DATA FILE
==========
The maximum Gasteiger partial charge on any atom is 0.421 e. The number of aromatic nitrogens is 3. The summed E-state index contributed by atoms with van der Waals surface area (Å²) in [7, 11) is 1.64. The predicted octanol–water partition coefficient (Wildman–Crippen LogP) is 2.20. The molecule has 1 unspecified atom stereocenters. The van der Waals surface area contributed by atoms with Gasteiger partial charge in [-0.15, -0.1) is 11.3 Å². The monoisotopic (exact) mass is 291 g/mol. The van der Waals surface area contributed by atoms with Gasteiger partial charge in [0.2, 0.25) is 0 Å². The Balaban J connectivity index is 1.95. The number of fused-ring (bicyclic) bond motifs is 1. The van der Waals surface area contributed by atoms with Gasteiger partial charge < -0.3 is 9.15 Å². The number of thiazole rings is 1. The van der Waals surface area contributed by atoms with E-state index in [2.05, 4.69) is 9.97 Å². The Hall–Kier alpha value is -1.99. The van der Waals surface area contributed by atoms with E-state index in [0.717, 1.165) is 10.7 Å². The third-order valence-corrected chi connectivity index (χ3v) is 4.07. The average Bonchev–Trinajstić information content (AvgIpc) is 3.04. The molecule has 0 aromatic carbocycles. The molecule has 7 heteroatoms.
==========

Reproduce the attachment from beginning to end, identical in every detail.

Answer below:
The maximum Gasteiger partial charge on any atom is 0.421 e. The number of aromatic nitrogens is 3. The summed E-state index contributed by atoms with van der Waals surface area (Å²) in [7, 11) is 1.64. The predicted octanol–water partition coefficient (Wildman–Crippen LogP) is 2.20. The molecule has 1 unspecified atom stereocenters. The van der Waals surface area contributed by atoms with Gasteiger partial charge in [-0.15, -0.1) is 11.3 Å². The monoisotopic (exact) mass is 291 g/mol. The van der Waals surface area contributed by atoms with Gasteiger partial charge in [0.2, 0.25) is 0 Å². The Balaban J connectivity index is 1.95. The number of fused-ring (bicyclic) bond motifs is 1. The van der Waals surface area contributed by atoms with Gasteiger partial charge < -0.3 is 9.15 Å². The number of thiazole rings is 1. The van der Waals surface area contributed by atoms with E-state index in [2.05, 4.69) is 9.97 Å². The Hall–Kier alpha value is -1.99. The van der Waals surface area contributed by atoms with E-state index in [0.717, 1.165) is 10.7 Å². The third-order valence-corrected chi connectivity index (χ3v) is 4.07. The average Bonchev–Trinajstić information content (AvgIpc) is 3.04. The molecule has 0 aromatic carbocycles. The molecule has 7 heteroatoms.